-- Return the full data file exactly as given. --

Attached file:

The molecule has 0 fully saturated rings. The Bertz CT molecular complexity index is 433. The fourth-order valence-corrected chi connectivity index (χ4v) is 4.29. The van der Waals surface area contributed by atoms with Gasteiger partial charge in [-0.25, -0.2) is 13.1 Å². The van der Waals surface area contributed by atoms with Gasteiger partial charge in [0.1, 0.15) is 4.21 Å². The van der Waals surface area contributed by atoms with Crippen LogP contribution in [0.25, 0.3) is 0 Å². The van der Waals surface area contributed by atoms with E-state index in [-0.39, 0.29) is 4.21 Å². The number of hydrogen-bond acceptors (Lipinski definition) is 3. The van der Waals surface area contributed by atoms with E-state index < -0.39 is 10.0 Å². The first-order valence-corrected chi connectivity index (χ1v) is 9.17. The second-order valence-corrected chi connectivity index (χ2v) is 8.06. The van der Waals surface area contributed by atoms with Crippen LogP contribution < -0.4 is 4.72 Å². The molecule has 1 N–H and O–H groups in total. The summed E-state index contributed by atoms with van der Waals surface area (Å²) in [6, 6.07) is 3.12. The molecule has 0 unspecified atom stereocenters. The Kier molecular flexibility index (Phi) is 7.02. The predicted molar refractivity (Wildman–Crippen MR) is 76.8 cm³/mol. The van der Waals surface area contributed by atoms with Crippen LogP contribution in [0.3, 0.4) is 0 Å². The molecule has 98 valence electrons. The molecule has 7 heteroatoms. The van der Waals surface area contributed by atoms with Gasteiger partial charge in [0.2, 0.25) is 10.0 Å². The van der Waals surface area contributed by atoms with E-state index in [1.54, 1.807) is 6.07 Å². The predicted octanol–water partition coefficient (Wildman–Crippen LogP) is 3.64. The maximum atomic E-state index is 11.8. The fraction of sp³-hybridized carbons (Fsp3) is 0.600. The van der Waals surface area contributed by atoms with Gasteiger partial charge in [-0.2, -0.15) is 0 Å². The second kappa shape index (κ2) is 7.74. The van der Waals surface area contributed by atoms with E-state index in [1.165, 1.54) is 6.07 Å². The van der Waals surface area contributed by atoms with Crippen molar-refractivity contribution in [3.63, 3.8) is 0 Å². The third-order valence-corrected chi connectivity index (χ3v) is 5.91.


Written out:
The molecule has 0 fully saturated rings. The Bertz CT molecular complexity index is 433. The fourth-order valence-corrected chi connectivity index (χ4v) is 4.29. The van der Waals surface area contributed by atoms with Gasteiger partial charge in [-0.25, -0.2) is 13.1 Å². The van der Waals surface area contributed by atoms with Gasteiger partial charge in [0.1, 0.15) is 4.21 Å². The van der Waals surface area contributed by atoms with Crippen LogP contribution in [0.25, 0.3) is 0 Å². The van der Waals surface area contributed by atoms with E-state index in [-0.39, 0.29) is 4.21 Å². The number of hydrogen-bond acceptors (Lipinski definition) is 3. The van der Waals surface area contributed by atoms with E-state index < -0.39 is 10.0 Å². The first-order valence-corrected chi connectivity index (χ1v) is 9.17. The second-order valence-corrected chi connectivity index (χ2v) is 8.06. The van der Waals surface area contributed by atoms with Crippen LogP contribution < -0.4 is 4.72 Å². The molecule has 1 N–H and O–H groups in total. The summed E-state index contributed by atoms with van der Waals surface area (Å²) in [6, 6.07) is 3.12. The molecule has 0 unspecified atom stereocenters. The Kier molecular flexibility index (Phi) is 7.02. The predicted molar refractivity (Wildman–Crippen MR) is 76.8 cm³/mol. The van der Waals surface area contributed by atoms with Crippen LogP contribution in [0.3, 0.4) is 0 Å². The molecule has 98 valence electrons. The molecule has 7 heteroatoms. The van der Waals surface area contributed by atoms with Gasteiger partial charge in [0.2, 0.25) is 10.0 Å². The van der Waals surface area contributed by atoms with E-state index in [1.54, 1.807) is 6.07 Å². The predicted octanol–water partition coefficient (Wildman–Crippen LogP) is 3.64. The maximum atomic E-state index is 11.8. The fraction of sp³-hybridized carbons (Fsp3) is 0.600. The van der Waals surface area contributed by atoms with Gasteiger partial charge in [-0.2, -0.15) is 0 Å². The second kappa shape index (κ2) is 7.74. The van der Waals surface area contributed by atoms with E-state index in [1.165, 1.54) is 6.07 Å². The van der Waals surface area contributed by atoms with Crippen molar-refractivity contribution in [3.63, 3.8) is 0 Å². The third-order valence-corrected chi connectivity index (χ3v) is 5.91.